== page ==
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Ouse Bank House

A Grade II Listed Building in Newport Pagnell, Milton Keynes

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Coordinates

Latitude: 52.0877 / 52°5'15"N

Longitude: -0.7201 / 0°43'12"W

OS Eastings: 487792

OS Northings: 244036

OS Grid: SP877440

Mapcode National: GBR CZR.4RG

Mapcode Global: VHDSV.GSPF

Entry Name: Ouse Bank House

Listing Date: 15 June 1971

Last Amended: 21 February 2001

Grade: II

Source: Historic England

Source ID: 1125442

English Heritage Legacy ID: 45326

Location: Newport Pagnell, Milton Keynes, MK16

County: Milton Keynes

Civil Parish: Newport Pagnell

Built-Up Area: Newport Pagnell

Traditional County: Buckinghamshire

Lieutenancy Area (Ceremonial County): Buckinghamshire

Church of England Parish: Newport Pagnell

Church of England Diocese: Oxford

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Listing Text

NEWPORT PAGNELL
1446 HIGH STREET
15-JUN-1971 (East Side)
Ouse Bank House
645/1/4
(Formerly listed as Ousebank
Street County Council Branch
Offices)

(Formerly listed as Ousebank
Street Ouse Bank)

(Formerly listed as Brooklands,
High Street)

(Formerly listed as Ousebank
Street County Branch library)

II

Alternatively known as: BROOKLANDS, OUSEBANK STREET. House. Circa 1689; mid-late C 19 extension; C20 extensions and alterations. Red brick with blue headers in Flemish bond; plain tile roof; brick stacks. Two storeys, built in two sections, the earlier a four-window bay at the S, between giant brick pilasters with moulded brick capitals and dentilled cornice. Parapet rebuilt. The entrance is at the left, a handsome eared doorcase with moulded canopy on cut modillion brackets, and a six-fielded and panelled door with a five-lobed fanlight in a rectangular opening over, egg and dart moulded archivolt and trefoils in the spandrels. Twelve-paned sashes set with the boxes near the face of the brickwork, and having heavy glazing bars and original crown glass. Openings have rubbed thirteen-in brick flat arches and moulded sills (replaced on the ground floor). Central lead hopper and down pipe. Behind the parapet, two flat-roofed dormer windows. On the S gable end a large brick stack, its base rendered, and rising as three close-spaced square stacks. Superimposed on the right two bays a square bay window of c.1940 with soldier-coped parapet and a flat roof. large twenty-pane sash window. The building was extended to the N by three bays in the mid-late C 19, using more pronounced blue headers, but the detail otherwise identical. Blocked cellar openings. The return elevation on the N has three round- headed openings on the ground floor, the centre a doorway, and external chimneybreast over with curved shoulders to the stack. Two lead hoppers. The rear elevation has large nine-pane sash windows with slender glazing bars to the upper floors, three-pane to the attic level. The rear elevation returns by one bay at the S side meeting a later build. Interior: Altered on the ground floor. The first floor room at the N end of the C17 section is fully panelled with bolection moulded panelling, a handsome moulded cornice, chair rail, a bolection moulded fireplace with an overmantle landscape oil painting on canvas, now largely concealed. The steward's office has a lesser-moulded cornice, but a good moulded doorcase with swept pediment. The large ground floor room in the later section has a lateral fireplace with moulded surround and mirrored overmantle Cornice.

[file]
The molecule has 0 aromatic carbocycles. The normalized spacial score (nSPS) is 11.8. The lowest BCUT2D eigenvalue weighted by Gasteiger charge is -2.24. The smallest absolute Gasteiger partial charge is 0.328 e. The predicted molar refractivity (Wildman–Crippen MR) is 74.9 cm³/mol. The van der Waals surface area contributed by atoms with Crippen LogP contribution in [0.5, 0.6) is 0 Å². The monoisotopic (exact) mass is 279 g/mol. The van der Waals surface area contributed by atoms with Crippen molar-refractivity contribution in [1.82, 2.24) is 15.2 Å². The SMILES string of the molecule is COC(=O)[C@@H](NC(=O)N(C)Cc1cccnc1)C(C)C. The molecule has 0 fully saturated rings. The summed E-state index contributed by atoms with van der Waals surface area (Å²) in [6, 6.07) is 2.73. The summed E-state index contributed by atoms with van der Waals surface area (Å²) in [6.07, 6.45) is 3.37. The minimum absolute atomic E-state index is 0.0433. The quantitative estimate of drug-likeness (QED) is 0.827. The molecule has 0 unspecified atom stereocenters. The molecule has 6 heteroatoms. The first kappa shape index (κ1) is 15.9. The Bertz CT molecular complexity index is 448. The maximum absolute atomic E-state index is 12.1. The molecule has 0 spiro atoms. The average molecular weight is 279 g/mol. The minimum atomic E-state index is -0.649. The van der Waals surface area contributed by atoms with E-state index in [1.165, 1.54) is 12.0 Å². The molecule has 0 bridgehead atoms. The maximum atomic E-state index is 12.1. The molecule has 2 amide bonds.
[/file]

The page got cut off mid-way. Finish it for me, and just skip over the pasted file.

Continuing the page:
History: described as a 'capital; mansion house' when built, it came by conveyance of 1756 to Roger Chapman and his wife who was then bought out by Walter Beaty, Congregationalist and promoter of the lace industry, who died in 1791. Following the Second World War it functioned as a County Branch Library until the new building was built in the 1960's. Mynard D and Hunt J, A Pictorial History of Newport Pagnell, 1995, fig 117; Pevsner N and Williamson E, Buckinghamshire, Buildings of England Series, Second edition, 1994, p 578; Information provided by Mr D Mynard.

Listing NGR: SP8779244036

This text is from the original listing, and may not necessarily reflect the current setting of the building.

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